|'Von Ribbentrop in St Ives' at Kettle's Yard|
I had to go to Cambridge en route to Essex and, while there, braved the bikes and crowds of French schoolkids muddling about in the road to visit Kettle's Yard. I hadn't been for years and had completely forgotten that the permanent collection lives not in the gallery but in the house itself, the former home of Tate curator and collector Jim Ede and his wife Helen.
Having worked at the Tate during the 1920s and 1930s, Jim amassed a diverse collection of British art from the period, and in 1966 he donated house and contents to Cambridge University. His vision was to create not 'an art gallery or museum, nor ... simply a collection of works of art reflecting my taste or the taste of a given period.'
|HS 'Jim' Ede at Kettle's Yard|
|Christopher Wood, Jean Bourgoint, 1926|
At a time when exhibitions tend to be dominated by great walls of explanatory text, it is a pleasure indeed to wander around this eccentric dwelling, looking at paintings in a domestic context and, quite naturally, unlabelled. With interest in 20th century British art on the rise, I can think of few better places to see work by Ben Nicholson, Alfred Wallis, Winifred Nicholson, David Jones, Barbara Hepworth, Henry Moore, Christopher Wood and others, alongside work by modern European artists. The selection is eclectic, reflecting not the depth of Ede's wallet but the warmth of his friendships. The paintings, sculptures and other objects BELONG in the house and are all the more enjoyable for that.
|Kettle's Yard interior|
From there it's a half-hour drive to Saffron Walden and the Fry Art Gallery, where 'Ravilious in Essex' is entering its final month - 4000 visitors and counting. The Fry was also established by public-minded collectors, a succession of them in fact, going back more than a century - it takes its name from a scion of the Bristol family of chocolate makers who owned it in the 19th century. Nigel and Iris Weaver discovered the place in a ruinous condition when they moved to Saffron Walden in the 1980s, restored it and in 1987 opened the building to the public once again. Like Tate Britain in miniature, it is a gorgeous building with a fascinating permanent collection.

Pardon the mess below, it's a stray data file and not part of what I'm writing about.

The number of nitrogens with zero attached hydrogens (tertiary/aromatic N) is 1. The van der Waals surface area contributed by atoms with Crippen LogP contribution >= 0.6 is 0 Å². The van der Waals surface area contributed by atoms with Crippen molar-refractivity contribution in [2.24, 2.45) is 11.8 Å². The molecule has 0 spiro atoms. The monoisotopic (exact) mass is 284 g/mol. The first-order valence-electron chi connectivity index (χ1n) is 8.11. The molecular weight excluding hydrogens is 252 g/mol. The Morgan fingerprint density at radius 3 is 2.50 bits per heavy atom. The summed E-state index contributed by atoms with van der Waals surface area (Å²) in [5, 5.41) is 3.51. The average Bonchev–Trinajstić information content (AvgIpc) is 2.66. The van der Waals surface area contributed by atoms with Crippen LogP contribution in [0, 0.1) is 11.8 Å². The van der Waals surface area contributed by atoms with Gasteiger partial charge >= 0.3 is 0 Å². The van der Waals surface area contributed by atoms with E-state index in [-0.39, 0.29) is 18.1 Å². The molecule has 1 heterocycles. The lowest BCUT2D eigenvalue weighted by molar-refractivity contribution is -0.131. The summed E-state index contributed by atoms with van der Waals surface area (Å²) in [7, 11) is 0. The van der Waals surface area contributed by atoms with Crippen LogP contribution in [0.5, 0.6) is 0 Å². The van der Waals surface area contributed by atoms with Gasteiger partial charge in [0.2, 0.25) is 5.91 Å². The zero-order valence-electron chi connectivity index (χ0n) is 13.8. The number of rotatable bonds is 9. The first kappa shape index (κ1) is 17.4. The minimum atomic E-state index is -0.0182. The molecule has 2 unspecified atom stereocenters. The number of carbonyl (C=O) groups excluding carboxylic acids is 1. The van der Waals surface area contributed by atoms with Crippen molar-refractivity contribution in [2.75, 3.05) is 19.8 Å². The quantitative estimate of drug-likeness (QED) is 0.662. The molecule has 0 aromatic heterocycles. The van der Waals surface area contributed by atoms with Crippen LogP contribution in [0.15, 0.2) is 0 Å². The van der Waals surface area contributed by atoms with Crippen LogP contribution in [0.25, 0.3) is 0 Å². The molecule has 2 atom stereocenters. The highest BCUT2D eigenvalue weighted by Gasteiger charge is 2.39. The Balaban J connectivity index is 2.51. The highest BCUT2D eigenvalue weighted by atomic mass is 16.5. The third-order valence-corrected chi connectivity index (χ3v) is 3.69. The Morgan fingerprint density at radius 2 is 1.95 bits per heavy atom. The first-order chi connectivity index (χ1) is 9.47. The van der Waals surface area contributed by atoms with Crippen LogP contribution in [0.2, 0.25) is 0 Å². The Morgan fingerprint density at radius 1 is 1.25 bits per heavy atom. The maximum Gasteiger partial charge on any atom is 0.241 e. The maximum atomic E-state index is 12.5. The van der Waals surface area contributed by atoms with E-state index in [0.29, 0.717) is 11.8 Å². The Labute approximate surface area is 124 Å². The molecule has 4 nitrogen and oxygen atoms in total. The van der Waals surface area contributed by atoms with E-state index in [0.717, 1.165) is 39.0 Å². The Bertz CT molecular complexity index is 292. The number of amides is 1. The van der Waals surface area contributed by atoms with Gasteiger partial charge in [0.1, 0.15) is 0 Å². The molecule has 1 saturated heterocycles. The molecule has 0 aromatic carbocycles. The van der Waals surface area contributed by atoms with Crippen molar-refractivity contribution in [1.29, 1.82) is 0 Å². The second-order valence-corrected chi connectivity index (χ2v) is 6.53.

With a focus on the artists of Great Bardfield (John Aldridge, Edward Bawden, Tirzah Garwood/Ravilious, Kenneth Rowntree...), the Fry has become the principal port of call for admirers of Eric Ravilious, who lived in north-west Essex for the last eleven years of his life. Paintings, lithographs, Wedgwood china and wood engravings are beautifully presented, with a collection of the artist's wood blocks a particular treat.
|David Oelman at the Fry... now those books look familiar!|